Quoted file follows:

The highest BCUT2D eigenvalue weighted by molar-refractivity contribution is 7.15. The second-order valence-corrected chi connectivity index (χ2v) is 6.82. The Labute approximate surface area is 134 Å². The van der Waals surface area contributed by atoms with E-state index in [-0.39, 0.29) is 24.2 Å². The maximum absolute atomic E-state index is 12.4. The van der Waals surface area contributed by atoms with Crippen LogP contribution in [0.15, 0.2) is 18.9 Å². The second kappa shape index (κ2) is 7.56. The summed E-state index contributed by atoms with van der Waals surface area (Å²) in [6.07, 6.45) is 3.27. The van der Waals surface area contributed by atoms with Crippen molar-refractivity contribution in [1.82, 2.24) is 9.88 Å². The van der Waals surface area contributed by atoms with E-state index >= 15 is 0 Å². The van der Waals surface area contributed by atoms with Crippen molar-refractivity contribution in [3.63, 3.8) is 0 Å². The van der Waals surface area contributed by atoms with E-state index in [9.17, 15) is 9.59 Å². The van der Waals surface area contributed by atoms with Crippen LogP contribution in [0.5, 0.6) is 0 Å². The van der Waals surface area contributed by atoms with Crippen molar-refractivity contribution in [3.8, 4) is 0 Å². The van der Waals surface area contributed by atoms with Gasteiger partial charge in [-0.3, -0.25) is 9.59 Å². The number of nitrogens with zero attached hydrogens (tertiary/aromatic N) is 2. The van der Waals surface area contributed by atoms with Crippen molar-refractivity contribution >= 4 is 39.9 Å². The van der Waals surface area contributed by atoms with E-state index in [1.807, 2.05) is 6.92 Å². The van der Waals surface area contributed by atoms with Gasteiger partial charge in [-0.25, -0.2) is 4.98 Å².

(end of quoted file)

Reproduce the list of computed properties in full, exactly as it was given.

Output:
The highest BCUT2D eigenvalue weighted by molar-refractivity contribution is 7.15. The second-order valence-corrected chi connectivity index (χ2v) is 6.82. The Labute approximate surface area is 134 Å². The van der Waals surface area contributed by atoms with E-state index in [-0.39, 0.29) is 24.2 Å². The maximum absolute atomic E-state index is 12.4. The van der Waals surface area contributed by atoms with Crippen LogP contribution in [0.15, 0.2) is 18.9 Å². The second kappa shape index (κ2) is 7.56. The summed E-state index contributed by atoms with van der Waals surface area (Å²) in [6.07, 6.45) is 3.27. The van der Waals surface area contributed by atoms with Crippen molar-refractivity contribution in [1.82, 2.24) is 9.88 Å². The van der Waals surface area contributed by atoms with E-state index >= 15 is 0 Å². The van der Waals surface area contributed by atoms with Crippen molar-refractivity contribution in [3.63, 3.8) is 0 Å². The van der Waals surface area contributed by atoms with E-state index in [9.17, 15) is 9.59 Å². The van der Waals surface area contributed by atoms with Crippen LogP contribution in [0.5, 0.6) is 0 Å². The van der Waals surface area contributed by atoms with Crippen molar-refractivity contribution in [3.8, 4) is 0 Å². The van der Waals surface area contributed by atoms with Gasteiger partial charge in [-0.3, -0.25) is 9.59 Å². The number of nitrogens with zero attached hydrogens (tertiary/aromatic N) is 2. The van der Waals surface area contributed by atoms with Crippen molar-refractivity contribution >= 4 is 39.9 Å². The van der Waals surface area contributed by atoms with E-state index in [1.807, 2.05) is 6.92 Å². The van der Waals surface area contributed by atoms with Gasteiger partial charge in [-0.25, -0.2) is 4.98 Å².